Thoughts from the front lines



Childhood is a very important period of our lives. Those years are the stage of innocence. We do not know much, but we get to learn about many things. We get to understand things faster while we’re younger, which explains why we do most of our “first steps” earlier on in life. A few of those first steps are walking, talking, writing, etc. However, there are some parents who try to avoid talking to their children about topics such as sexuality, death or adults problems, in order to protect them from the “ugly side” of the world. Yet, is it really protecting them or does it simply prevent them from growing up?


In the novel, MaddAddam, we clearly see the theme of innocence through the Crakers. They are just like children: they ask too many questions and are awfully curious. They learn and understand things through songs, stories and questions. They cannot differentiate right from wrong because they seem to think that everybody is kind and that everyone has good intentions. We see it in the first pages of the novel. Finally safe from the two painballers, Toby and Ren tied them. At a certain point, the Crakers arrive and since they feel like the painballers are in danger so they naively untied them. They did not understand why they were tied and thought that the “rope is hurting these ones” and that they “must take it away” (13).

Since Jimmy is unable to tell them stories, Toby answers most of their questions through metaphors so that they could easily understand them. She answers vaguely in order to protect them from suffering. Even when she explains the story of the birth of Zeb, she avoids certain details that are unpleasant.

The Crakers have been made innocent in the idea to be free from negative emotions/feelings. They have not been created to be violent so they cannot fight. In the last novel, we understand that the Crakers are a burden for everyone since they are just like children.


I feel like children lose this innocence at even younger age than past generations. They get to know the dark side of the world at a really young age. They get to know about sexuality, war, and social media elaborately.

Do you think that we should preserve childhood innocence or do they have the right to know the whole truth about what is coming?

Atwood, M. (2003). MaddAddam. Toronto: Vintage Canada. Print.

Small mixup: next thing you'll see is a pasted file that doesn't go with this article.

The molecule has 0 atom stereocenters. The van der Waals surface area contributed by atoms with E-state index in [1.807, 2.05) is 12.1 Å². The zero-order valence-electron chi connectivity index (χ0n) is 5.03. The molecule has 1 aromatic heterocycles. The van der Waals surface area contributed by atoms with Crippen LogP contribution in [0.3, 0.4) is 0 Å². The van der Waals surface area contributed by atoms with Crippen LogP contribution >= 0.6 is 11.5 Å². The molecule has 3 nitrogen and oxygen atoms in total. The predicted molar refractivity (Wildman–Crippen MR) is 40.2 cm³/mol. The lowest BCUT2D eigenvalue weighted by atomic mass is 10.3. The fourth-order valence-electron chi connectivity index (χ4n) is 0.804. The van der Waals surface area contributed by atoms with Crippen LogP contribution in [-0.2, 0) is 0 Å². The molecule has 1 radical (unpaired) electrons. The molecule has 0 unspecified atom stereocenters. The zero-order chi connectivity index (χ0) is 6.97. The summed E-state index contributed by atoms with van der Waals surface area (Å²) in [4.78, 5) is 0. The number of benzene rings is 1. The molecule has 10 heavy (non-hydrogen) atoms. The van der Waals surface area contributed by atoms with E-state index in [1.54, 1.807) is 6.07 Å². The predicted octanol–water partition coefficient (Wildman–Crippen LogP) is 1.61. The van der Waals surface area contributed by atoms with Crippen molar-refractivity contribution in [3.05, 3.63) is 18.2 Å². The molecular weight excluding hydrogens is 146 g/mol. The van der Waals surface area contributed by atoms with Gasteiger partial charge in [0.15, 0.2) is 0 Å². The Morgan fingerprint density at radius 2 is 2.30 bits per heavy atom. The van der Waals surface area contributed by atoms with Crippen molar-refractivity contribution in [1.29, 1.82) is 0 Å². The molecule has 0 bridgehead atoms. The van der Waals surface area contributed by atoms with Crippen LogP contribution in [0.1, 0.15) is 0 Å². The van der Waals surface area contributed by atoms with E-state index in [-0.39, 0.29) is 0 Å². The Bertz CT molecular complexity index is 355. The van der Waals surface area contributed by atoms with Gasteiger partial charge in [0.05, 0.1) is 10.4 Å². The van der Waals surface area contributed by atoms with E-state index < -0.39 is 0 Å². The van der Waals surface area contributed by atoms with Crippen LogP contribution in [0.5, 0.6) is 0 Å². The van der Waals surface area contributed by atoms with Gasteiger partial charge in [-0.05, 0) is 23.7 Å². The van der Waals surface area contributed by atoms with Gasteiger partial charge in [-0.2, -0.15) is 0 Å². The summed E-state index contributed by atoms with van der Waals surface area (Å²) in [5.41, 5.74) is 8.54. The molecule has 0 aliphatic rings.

8 thoughts on “Innocence

  1. I don’t necessarily think that innocence should be preserved, but I also don’t think that children should be forced to know about everything at a very young age. In other words, I do believe that children should have the right to know the truth and get a proper answer if they ask a question about a mature subject, however, there is no need to strip their innocence away if they are not asking questions or showing curiosity.


  2. Growing up, I always despited how my parents lied to me at a young age. However, I do remember how my angsty butthurt mentality wouldn’t handle the truth so well. I was depressed and brooding a lot as I learned about death and how cruel some people could be. Thankfully, I learned about this after I was a bit older and able to accept reality as it is, but I wonder how would I have reacted if I learned a bit earlier in life when I was even more sensible than what I was when I figured it out the truth. All of that to say that I believe that YES, some things should be filtered from children. Learning about the truth is important, but too early in life can be a problem as we are still shaping our world view and perspective. We don’t quite know what is right and what is wrong.
    Also, in my opinion, Crakers are not like children. They are way more pure than real children. Also, they seem inept to get a grasp of what sadness is. I mean, they do cry, but their sadness lasts about a couple of seconds. Yes, they are very naive, and don’t know much about the world, but they are definitely different from children!